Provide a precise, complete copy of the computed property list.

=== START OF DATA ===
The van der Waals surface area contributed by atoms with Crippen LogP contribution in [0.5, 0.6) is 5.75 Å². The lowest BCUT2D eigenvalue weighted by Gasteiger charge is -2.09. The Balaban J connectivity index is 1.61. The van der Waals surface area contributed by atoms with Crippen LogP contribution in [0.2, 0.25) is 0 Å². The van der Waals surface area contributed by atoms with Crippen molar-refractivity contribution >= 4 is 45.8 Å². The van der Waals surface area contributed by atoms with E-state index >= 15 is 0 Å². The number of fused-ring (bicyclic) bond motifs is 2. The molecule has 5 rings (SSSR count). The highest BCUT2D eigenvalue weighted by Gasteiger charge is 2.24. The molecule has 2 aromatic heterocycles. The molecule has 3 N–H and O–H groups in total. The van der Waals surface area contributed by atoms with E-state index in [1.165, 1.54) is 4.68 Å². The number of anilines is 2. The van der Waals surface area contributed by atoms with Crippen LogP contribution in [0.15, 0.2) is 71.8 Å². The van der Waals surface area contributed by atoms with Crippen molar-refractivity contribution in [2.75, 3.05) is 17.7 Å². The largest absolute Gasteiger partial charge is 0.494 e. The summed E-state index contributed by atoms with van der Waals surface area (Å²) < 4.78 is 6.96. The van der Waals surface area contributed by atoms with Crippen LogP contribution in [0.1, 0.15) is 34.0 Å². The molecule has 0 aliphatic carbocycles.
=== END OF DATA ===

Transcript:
The van der Waals surface area contributed by atoms with Crippen LogP contribution in [0.5, 0.6) is 5.75 Å². The lowest BCUT2D eigenvalue weighted by Gasteiger charge is -2.09. The Balaban J connectivity index is 1.61. The van der Waals surface area contributed by atoms with Crippen LogP contribution in [0.2, 0.25) is 0 Å². The van der Waals surface area contributed by atoms with Crippen molar-refractivity contribution >= 4 is 45.8 Å². The van der Waals surface area contributed by atoms with E-state index >= 15 is 0 Å². The number of fused-ring (bicyclic) bond motifs is 2. The molecule has 5 rings (SSSR count). The highest BCUT2D eigenvalue weighted by Gasteiger charge is 2.24. The molecule has 2 aromatic heterocycles. The molecule has 3 N–H and O–H groups in total. The van der Waals surface area contributed by atoms with E-state index in [1.165, 1.54) is 4.68 Å². The number of anilines is 2. The van der Waals surface area contributed by atoms with Crippen LogP contribution in [0.15, 0.2) is 71.8 Å². The van der Waals surface area contributed by atoms with Crippen molar-refractivity contribution in [2.75, 3.05) is 17.7 Å². The largest absolute Gasteiger partial charge is 0.494 e. The summed E-state index contributed by atoms with van der Waals surface area (Å²) < 4.78 is 6.96. The van der Waals surface area contributed by atoms with Crippen LogP contribution in [0.1, 0.15) is 34.0 Å². The molecule has 0 aliphatic carbocycles.